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Am J Gastroenterol. 2018 Jun 21. doi: 10.1038/s41395-018-0151-3. [Epub ahead of print]

A Randomized Controlled Trial of Opt-in Versus Opt-Out Colorectal Cancer Screening Outreach.

Mehta SJ1,2,3,4, Khan T5,6, Guerra C5,7, Reitz C5,6, McAuliffe T5,6, Volpp KG5,8,9,10, Asch DA5,8,9,10, Doubeni CA7,6.

Author information

1
Department of Medicine, Perelman School of Medicine, University of Pennsylvania, Philadelphia, PA, USA. shivan.mehta@uphs.upenn.edu.
2
Penn Medicine Center for Health Care Innovation, University of Pennsylvania, Philadelphia, PA, USA. shivan.mehta@uphs.upenn.edu.
3
Center for Health Incentives and Behavioral Economics, Leonard Davis Institute of Health Economics, University of Pennsylvania, Philadelphia, PA, USA. shivan.mehta@uphs.upenn.edu.
4
Leonard and Madlyn Abramson Cancer Center, University of Pennsylvania, Philadelphia, PA, USA. shivan.mehta@uphs.upenn.edu.
5
Department of Medicine, Perelman School of Medicine, University of Pennsylvania, Philadelphia, PA, USA.
6
Department of Family Medicine and Community Health, Perelman School of Medicine, University of Pennsylvania, Philadelphia, PA, USA.
7
Leonard and Madlyn Abramson Cancer Center, University of Pennsylvania, Philadelphia, PA, USA.
8
Penn Medicine Center for Health Care Innovation, University of Pennsylvania, Philadelphia, PA, USA.
9
Center for Health Incentives and Behavioral Economics, Leonard Davis Institute of Health Economics, University of Pennsylvania, Philadelphia, PA, USA.
10
Center for Health Equity Research and Promotion, Philadelphia VA Medical Center, Philadelphia, PA, USA.

Abstract

OBJECTIVES:

Colorectal cancer (CRC) screening uptake is suboptimal, despite national efforts to increase screening rates. Behavioral economic approaches such as changing defaults may increase participation. We compare response rates to opt-in or opt-out messaging in mailed fecal immunochemical test (FIT) outreach.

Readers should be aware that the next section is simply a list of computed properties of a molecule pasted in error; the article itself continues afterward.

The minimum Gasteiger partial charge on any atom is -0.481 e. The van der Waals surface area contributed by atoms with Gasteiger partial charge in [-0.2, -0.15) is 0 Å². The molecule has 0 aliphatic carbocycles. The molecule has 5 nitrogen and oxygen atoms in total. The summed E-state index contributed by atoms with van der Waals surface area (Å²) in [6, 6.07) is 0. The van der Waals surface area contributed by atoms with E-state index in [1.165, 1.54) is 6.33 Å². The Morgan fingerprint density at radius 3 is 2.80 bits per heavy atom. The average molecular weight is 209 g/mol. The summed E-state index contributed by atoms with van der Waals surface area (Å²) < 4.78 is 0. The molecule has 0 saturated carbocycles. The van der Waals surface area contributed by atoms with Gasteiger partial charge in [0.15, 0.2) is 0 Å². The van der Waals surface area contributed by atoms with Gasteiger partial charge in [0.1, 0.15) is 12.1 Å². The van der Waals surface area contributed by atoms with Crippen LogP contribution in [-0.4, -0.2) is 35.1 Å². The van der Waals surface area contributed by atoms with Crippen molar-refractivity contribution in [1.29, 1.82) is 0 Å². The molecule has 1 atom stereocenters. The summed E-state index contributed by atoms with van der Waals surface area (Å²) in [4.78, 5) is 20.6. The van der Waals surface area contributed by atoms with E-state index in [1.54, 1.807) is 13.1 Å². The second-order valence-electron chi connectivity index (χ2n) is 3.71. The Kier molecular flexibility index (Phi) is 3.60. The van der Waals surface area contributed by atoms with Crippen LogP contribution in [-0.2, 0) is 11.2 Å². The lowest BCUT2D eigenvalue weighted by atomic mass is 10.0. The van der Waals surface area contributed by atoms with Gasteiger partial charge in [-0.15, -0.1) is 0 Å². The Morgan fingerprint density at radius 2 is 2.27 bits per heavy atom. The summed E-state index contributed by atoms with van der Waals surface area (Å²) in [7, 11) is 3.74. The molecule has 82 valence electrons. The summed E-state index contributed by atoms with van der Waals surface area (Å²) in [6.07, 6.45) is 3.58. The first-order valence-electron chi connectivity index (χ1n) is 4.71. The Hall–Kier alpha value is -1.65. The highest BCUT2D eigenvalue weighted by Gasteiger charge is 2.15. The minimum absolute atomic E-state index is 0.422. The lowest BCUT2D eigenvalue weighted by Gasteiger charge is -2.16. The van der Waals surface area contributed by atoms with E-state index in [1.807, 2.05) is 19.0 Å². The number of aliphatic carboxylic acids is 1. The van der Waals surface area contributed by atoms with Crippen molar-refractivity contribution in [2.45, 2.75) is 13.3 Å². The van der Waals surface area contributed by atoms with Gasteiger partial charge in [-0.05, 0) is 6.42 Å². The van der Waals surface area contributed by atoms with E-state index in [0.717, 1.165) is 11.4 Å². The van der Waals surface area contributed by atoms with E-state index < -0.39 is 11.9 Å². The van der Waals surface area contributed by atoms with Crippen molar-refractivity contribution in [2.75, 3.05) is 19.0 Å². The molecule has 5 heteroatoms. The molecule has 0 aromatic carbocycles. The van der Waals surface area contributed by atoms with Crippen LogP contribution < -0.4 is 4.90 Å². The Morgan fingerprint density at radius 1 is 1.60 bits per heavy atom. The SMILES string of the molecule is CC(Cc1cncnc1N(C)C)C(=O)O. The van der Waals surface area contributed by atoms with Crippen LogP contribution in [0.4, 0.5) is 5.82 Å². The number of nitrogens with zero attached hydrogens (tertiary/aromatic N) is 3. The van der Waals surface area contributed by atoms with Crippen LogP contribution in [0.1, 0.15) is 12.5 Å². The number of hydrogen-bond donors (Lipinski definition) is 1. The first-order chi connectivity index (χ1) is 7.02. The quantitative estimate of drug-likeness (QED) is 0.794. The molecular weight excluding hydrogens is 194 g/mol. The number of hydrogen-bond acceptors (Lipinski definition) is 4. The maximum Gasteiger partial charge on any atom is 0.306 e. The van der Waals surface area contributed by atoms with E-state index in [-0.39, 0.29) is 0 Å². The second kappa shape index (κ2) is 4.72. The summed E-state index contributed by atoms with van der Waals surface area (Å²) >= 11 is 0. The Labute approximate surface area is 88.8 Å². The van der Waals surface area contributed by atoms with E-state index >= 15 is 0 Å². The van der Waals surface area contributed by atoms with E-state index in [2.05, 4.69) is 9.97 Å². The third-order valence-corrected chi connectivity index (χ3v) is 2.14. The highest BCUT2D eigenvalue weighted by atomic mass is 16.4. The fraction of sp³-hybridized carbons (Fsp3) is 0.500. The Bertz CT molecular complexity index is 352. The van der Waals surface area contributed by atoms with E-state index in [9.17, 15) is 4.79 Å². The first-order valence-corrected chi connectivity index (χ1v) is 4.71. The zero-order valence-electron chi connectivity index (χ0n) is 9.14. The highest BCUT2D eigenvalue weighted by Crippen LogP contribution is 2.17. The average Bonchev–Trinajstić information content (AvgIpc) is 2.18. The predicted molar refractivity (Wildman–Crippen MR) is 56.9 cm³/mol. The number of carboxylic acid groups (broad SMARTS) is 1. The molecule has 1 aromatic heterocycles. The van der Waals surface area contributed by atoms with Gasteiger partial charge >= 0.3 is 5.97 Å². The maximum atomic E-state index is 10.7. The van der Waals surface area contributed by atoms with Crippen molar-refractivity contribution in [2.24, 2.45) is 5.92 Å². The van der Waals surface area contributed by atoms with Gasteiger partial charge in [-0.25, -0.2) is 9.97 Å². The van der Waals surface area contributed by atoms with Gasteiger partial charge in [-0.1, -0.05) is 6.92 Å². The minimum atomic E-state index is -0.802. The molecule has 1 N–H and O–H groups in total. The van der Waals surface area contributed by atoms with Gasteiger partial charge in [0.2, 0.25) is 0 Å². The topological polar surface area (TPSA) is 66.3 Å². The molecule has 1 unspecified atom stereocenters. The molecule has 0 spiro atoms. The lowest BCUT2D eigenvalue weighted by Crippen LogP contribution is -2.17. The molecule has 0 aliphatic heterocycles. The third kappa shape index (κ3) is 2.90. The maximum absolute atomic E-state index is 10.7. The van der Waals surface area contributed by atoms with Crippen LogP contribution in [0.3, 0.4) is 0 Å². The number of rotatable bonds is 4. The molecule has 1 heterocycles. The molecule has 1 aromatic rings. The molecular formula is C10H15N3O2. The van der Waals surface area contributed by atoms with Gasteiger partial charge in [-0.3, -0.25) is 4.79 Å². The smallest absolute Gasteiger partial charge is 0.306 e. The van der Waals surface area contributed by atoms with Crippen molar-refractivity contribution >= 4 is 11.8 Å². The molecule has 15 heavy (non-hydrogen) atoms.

METHODS:

This is a two-arm randomized controlled trial among 314 patients aged 50-74 years who had at least two primary care visits in the 2-year pre-enrollment period and were screening-eligible but not up-to-date. Eligible patients received invitation by electronic health record (EHR) portal or mail with randomization to receive mailed FIT: (1) only if they actively opted-in to do so (opt-in) or (2) unless they opted-out of screening (opt-out). The primary outcome was FIT completion rate within 3 months of initial outreach.

RESULTS:

Patients randomized to opt-in agreed to participate 23.1% of the time, and only 2.5% of those in opt-out chose not to participate. FIT kits were mailed to 22.4% and 93% of patients in opt-in and opt-out arms, respectively. In intention-to-screen analysis, patients in the opt-out arm had a higher FIT completion rate (29.1%) than in the opt-in arm (9.6%) (absolute difference 19.5%; 95% confidence interval, 10.9-27.9%; Pā€‰<ā€‰.001). Results were similar in subgroup analysis of those sent initial messaging through the EHR portal (9.5% opt-in versus 37.5% in opt-out).

CONCLUSIONS:

Mailed CRC screening outreach providing an option to opt-out had significantly higher participation rates than opt-in messaging. Opt-out messaging approaches can boost participation in population health outreach efforts.

PMID:
29925915
DOI:
10.1038/s41395-018-0151-3

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